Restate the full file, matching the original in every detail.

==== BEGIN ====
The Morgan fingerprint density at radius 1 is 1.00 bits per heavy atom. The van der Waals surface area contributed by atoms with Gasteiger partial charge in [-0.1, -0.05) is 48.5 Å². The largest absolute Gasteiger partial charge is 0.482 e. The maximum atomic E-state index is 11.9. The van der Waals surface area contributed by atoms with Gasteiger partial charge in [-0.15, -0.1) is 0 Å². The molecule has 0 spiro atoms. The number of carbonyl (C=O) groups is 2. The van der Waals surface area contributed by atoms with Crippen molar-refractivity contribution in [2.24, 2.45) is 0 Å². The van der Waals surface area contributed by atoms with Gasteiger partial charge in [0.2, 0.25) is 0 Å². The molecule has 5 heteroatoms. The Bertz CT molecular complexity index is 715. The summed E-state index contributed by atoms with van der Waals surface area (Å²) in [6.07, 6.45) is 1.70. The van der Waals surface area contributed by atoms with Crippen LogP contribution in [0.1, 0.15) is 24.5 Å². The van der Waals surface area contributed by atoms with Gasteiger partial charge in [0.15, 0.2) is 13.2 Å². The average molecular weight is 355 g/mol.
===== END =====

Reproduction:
The Morgan fingerprint density at radius 1 is 1.00 bits per heavy atom. The van der Waals surface area contributed by atoms with Gasteiger partial charge in [-0.1, -0.05) is 48.5 Å². The largest absolute Gasteiger partial charge is 0.482 e. The maximum atomic E-state index is 11.9. The van der Waals surface area contributed by atoms with Gasteiger partial charge in [-0.15, -0.1) is 0 Å². The molecule has 0 spiro atoms. The number of carbonyl (C=O) groups is 2. The van der Waals surface area contributed by atoms with Crippen molar-refractivity contribution in [2.24, 2.45) is 0 Å². The van der Waals surface area contributed by atoms with Gasteiger partial charge in [0.2, 0.25) is 0 Å². The molecule has 5 heteroatoms. The Bertz CT molecular complexity index is 715. The summed E-state index contributed by atoms with van der Waals surface area (Å²) in [6.07, 6.45) is 1.70. The van der Waals surface area contributed by atoms with Crippen LogP contribution in [0.1, 0.15) is 24.5 Å². The van der Waals surface area contributed by atoms with Gasteiger partial charge in [0.15, 0.2) is 13.2 Å². The average molecular weight is 355 g/mol.